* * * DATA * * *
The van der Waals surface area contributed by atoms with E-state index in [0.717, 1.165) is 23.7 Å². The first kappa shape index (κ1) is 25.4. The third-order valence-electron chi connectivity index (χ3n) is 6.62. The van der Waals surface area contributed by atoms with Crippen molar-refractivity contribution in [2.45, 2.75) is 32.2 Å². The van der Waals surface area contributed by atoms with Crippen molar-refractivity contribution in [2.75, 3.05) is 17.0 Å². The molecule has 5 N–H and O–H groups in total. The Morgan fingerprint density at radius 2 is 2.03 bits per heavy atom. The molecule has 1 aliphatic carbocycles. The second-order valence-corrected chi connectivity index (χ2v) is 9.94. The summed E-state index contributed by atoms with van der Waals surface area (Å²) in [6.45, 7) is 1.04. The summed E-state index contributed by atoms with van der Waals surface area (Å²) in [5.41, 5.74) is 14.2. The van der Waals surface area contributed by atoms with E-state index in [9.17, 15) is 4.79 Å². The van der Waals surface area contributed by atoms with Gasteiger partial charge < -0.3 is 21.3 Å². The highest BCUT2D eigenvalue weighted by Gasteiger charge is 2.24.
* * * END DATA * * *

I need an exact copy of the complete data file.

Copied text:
The van der Waals surface area contributed by atoms with E-state index in [0.717, 1.165) is 23.7 Å². The first kappa shape index (κ1) is 25.4. The third-order valence-electron chi connectivity index (χ3n) is 6.62. The van der Waals surface area contributed by atoms with Crippen molar-refractivity contribution in [2.45, 2.75) is 32.2 Å². The van der Waals surface area contributed by atoms with Crippen molar-refractivity contribution in [2.75, 3.05) is 17.0 Å². The molecule has 5 N–H and O–H groups in total. The Morgan fingerprint density at radius 2 is 2.03 bits per heavy atom. The molecule has 1 aliphatic carbocycles. The second-order valence-corrected chi connectivity index (χ2v) is 9.94. The summed E-state index contributed by atoms with van der Waals surface area (Å²) in [6.45, 7) is 1.04. The summed E-state index contributed by atoms with van der Waals surface area (Å²) in [5.41, 5.74) is 14.2. The van der Waals surface area contributed by atoms with E-state index in [9.17, 15) is 4.79 Å². The van der Waals surface area contributed by atoms with Gasteiger partial charge < -0.3 is 21.3 Å². The highest BCUT2D eigenvalue weighted by Gasteiger charge is 2.24.